WIPO Arbitration and Mediation Center
ADMINISTRATIVE PANEL DECISION
Genting Berhad v. Minakumari Periasamy/ Vanilla Inc.
Case No. D2011-0616
1. The Parties
The Complainant is Genting Berhad of Kuala Lumpur, Malaysia, represented by Naqiz & Partners, Malaysia.
The Respondent is Minakumari Periasamy/ Vanilla Inc. of Kuala Lumpur, Malaysia.
2. The Domain Name and Registrar
The disputed domain name <gentinggames.com> is registered with eNom.
3. Procedural History
The Complaint was filed with the WIPO Arbitration and Mediation Center (the “Center”) on April 7, 2011. On April 7, 2011, the Center transmitted by email to eNom a request for registrar verification in connection with the disputed domain name. On April 7, 2011, eNom. transmitted by email to the Center its verification response confirming that the Respondent is listed as the registrant and providing the contact details.
The Center verified that the Complaint satisfied the formal requirements of the Uniform Domain Name Dispute Resolution Policy (the “Policy” or “UDRP”), the Rules for Uniform Domain Name Dispute Resolution Policy (the “Rules”), and the WIPO Supplemental Rules for Uniform Domain Name Dispute Resolution Policy (the “Supplemental Rules”).
In accordance with the Rules, paragraphs 2(a) and 4(a), the Center formally notified the Respondent of the Complaint, and the proceedings commenced on April 13, 2011. In accordance with the Rules, paragraph 5(a), the due date for Response was May 3, 2011. The Respondent did not submit any response. Accordingly, the Center notified the Respondent’s default on May 4, 2011.
The Center appointed Hariram Jayaram as the sole panelist in this matter on May 18, 2011. The Panel finds that it was properly constituted. The Panel has submitted the Statement of Acceptance and Declaration of Impartiality and Independence, as required by the Center to ensure compliance with the Rules, paragraph 7.
4. Factual Background
The Complainant, Genting Berhad is the investment holding and management company of the Genting Group of Companies. GENTING is a trade mark used in connection with the Complainant’s services.
The disputed domain name was registered on February 28, 2005.
5. Parties’ Contentions
The Complainant was incorporated under the Malaysian Companies Act 1965 on July 30, 1968 under the original name of Genting Highlands Hotel Sdn Bhd to operate a hotel and casino, and to develop an integrated tourist complex in Genting Highlands, Malaysia. The Complainant changed its name to Genting Highlands Hotel Berhad upon its conversion into a public company on July 24, 1970. It assumed its present name of Genting Berhad on June 9, 1978. The shares of the Complainant were listed on the Main Board of Bursa Malaysia Securities Berhad (“Bursa Malaysia”) (formerly the Kuala Lumpur Stock Exchange) in 1971. A restructuring exercise was undertaken in 1989, which involved the initial public offering and listing on Bursa Malaysia of Genting Malaysia Berhad (formerly known as Resorts World Berhad) a 48.6% owned company of the Complainant, resulting in the Complainant becoming an investment holding and management company.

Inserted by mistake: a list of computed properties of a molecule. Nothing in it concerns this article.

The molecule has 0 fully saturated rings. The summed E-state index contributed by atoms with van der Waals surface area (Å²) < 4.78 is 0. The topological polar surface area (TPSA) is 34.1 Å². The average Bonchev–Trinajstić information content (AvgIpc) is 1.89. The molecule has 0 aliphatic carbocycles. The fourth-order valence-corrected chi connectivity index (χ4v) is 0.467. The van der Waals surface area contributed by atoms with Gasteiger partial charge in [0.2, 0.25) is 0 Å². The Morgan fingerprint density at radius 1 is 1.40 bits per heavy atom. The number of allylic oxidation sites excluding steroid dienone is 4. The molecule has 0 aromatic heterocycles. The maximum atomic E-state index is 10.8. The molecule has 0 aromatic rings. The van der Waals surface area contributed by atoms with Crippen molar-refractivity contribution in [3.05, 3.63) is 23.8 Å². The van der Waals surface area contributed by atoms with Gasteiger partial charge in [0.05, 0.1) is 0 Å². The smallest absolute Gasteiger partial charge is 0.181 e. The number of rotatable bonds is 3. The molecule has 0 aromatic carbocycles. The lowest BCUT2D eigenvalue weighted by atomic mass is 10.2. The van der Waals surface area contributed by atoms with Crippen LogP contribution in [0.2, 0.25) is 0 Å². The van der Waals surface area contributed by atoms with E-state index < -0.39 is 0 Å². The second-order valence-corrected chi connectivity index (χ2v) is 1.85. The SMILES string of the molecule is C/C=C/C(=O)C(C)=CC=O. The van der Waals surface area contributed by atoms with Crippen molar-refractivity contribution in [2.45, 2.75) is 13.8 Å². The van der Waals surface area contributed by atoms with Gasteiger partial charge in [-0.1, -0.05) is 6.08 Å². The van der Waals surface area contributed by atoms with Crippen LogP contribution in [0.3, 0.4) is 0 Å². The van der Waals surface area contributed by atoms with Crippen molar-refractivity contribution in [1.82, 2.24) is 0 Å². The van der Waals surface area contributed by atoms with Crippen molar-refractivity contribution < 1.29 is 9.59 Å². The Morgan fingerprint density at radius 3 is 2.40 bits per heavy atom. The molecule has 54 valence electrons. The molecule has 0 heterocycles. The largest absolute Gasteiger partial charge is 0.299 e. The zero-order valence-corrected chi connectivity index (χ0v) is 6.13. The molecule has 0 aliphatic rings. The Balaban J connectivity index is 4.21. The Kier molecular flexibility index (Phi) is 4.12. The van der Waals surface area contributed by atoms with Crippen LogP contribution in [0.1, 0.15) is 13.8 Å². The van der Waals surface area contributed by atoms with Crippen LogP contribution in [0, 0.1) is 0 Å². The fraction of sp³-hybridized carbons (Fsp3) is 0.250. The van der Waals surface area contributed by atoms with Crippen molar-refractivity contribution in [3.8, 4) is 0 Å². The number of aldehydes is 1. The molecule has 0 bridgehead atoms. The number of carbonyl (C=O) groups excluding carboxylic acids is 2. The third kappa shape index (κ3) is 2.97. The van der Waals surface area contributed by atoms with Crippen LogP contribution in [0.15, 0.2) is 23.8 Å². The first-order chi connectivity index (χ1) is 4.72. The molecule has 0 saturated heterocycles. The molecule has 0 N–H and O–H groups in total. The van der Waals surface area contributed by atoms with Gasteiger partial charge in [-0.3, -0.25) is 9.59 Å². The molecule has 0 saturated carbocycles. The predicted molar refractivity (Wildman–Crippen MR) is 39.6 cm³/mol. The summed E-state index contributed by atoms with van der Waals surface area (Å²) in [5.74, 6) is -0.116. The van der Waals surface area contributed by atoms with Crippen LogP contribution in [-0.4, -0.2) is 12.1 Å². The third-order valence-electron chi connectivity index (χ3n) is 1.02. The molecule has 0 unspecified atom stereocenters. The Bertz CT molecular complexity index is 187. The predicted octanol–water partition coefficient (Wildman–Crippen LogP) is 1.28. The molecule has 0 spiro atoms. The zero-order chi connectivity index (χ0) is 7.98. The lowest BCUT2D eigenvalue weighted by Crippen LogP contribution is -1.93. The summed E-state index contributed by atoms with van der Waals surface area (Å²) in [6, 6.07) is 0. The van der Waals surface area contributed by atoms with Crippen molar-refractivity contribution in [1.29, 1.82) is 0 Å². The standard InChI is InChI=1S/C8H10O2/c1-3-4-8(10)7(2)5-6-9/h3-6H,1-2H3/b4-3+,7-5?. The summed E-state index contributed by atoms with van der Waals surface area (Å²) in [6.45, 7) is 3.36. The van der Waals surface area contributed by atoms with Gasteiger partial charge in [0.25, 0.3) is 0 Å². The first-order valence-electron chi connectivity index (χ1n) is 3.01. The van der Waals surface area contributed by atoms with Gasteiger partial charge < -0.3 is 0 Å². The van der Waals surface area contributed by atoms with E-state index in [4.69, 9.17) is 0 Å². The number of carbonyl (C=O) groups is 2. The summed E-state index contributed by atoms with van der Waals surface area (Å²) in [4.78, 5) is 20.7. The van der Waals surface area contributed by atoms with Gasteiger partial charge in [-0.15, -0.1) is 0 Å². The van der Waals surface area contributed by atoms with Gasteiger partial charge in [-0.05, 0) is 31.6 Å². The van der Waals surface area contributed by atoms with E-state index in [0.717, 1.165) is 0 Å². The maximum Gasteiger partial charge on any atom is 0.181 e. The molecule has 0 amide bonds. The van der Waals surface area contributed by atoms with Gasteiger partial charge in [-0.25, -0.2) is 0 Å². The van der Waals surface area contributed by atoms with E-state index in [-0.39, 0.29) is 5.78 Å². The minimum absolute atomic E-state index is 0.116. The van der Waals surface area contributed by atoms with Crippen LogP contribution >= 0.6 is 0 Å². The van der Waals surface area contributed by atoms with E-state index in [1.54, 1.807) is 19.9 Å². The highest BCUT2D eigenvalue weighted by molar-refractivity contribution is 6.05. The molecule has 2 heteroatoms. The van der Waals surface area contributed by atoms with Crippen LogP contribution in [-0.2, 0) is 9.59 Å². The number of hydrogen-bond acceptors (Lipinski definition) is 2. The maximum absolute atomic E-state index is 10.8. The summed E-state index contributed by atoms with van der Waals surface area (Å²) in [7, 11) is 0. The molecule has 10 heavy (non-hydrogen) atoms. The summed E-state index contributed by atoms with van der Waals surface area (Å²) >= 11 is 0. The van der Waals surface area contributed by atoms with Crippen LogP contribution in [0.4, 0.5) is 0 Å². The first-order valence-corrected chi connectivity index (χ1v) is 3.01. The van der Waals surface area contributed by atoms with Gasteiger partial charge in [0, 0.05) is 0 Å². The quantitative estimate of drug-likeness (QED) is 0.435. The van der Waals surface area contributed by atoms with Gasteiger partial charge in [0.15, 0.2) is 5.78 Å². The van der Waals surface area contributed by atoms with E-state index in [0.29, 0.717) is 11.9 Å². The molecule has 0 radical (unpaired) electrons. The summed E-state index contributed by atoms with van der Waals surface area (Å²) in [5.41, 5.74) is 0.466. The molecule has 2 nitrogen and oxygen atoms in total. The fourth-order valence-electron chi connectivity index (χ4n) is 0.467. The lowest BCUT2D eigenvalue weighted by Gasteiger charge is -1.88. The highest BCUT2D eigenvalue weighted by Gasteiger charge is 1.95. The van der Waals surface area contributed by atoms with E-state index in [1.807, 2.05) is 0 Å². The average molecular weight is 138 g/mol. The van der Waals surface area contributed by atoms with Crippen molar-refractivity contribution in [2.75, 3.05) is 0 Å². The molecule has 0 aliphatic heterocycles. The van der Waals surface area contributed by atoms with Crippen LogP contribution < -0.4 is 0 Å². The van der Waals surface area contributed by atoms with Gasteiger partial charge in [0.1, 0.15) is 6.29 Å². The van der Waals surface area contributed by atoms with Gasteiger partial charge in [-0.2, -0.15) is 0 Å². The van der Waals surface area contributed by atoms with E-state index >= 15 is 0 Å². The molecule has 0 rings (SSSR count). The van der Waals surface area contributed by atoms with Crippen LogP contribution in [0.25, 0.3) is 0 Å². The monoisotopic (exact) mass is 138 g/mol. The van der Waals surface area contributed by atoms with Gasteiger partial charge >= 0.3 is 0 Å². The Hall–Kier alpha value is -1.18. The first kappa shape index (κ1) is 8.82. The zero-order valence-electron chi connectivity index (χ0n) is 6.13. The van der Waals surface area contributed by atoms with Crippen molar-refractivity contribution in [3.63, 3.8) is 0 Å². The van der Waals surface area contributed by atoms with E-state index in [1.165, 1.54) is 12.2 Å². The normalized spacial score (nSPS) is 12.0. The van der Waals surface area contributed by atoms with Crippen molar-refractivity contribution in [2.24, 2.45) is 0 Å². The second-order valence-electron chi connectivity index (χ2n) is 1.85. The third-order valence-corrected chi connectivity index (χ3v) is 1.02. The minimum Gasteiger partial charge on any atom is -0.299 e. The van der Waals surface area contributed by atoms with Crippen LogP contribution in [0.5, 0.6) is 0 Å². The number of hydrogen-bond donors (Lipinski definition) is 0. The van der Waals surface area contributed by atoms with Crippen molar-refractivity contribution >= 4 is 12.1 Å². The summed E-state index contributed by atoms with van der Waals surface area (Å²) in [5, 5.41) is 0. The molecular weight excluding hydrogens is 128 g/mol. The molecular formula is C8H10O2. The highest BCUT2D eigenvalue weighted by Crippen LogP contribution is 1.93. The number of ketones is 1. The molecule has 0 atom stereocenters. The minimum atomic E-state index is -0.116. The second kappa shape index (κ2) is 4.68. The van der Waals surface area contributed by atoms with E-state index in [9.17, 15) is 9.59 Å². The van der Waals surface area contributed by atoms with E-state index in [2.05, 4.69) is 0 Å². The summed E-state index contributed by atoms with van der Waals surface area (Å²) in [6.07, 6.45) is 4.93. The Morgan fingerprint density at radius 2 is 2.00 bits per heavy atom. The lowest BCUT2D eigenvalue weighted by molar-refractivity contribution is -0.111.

The Complainant is one of the largest listed companies in Malaysia with a market capitalisation of about RM 85.4 billion (USD 25.1 billion) as at December 31, 2009. The authorized share capital of the Complainant was RM800 million (comprising 8 billion ordinary shares of RM 0.10 each) and the issued and paid-up share capital of the Complainant was RM 370.3million (comprising approximately 3,703 million ordinary shares of RM 0.10 each) as at September 30, 2009. As at December 31, 2009, the Group has 35,749 employees and 1,401 employees were honoured with Long Service Awards for 5, 10, 15, 20, 25, 30 and 35 years of service.
The core business of the Complainant is in leisure, hospitality and casino operations. Since its inception, the Complainant has expanded and diversified its business to include oil palm plantations (Genting Plantations Berhad), power generation (Genting Power Holdings Limited) in Malaysia and various other countries such as China, Indonesia, Morocco and India as well as oil and gas exploration and production (Genting Oil & Gas Limited).
The Genting group operates its leisure, hospitality and casino business under the GENTING trade mark. The business is owned and operated by Genting Malaysia Berhad. Genting Malaysia Berhad owns the Genting Highlands Resort which is the leading integrated leisure and entertainment resort in Asia. It was a four-time winner of World’s Leading Casino Resort (2005 to 2009), awarded by World Travel Awards and has been voted as Asia’s Leading Casino Resort for five consecutive years (2005 to 2009). In many ways, the GENTING trade mark is synonymous with casino and other related gaming activities as the Genting group owns and operates the one and only casino resort in Malaysia for more than 30 years. The Complainant has also generated and acquired substantial reputation and goodwill in the trade mark GENTING through its continuous and consistent promotional and advertising efforts and activities. These initiatives have resulted in the Complainant being recognised as Malaysia’s Top 50 Brands 2008: Most Highly Rated Malaysian Brand and Genting Malaysia Berhad having received the BrandLaureate Award 2008-2009: Best Brands in Leisure and Hospitality as well as being recognised as one of Malaysia’s Most Valuable Brands of 2009.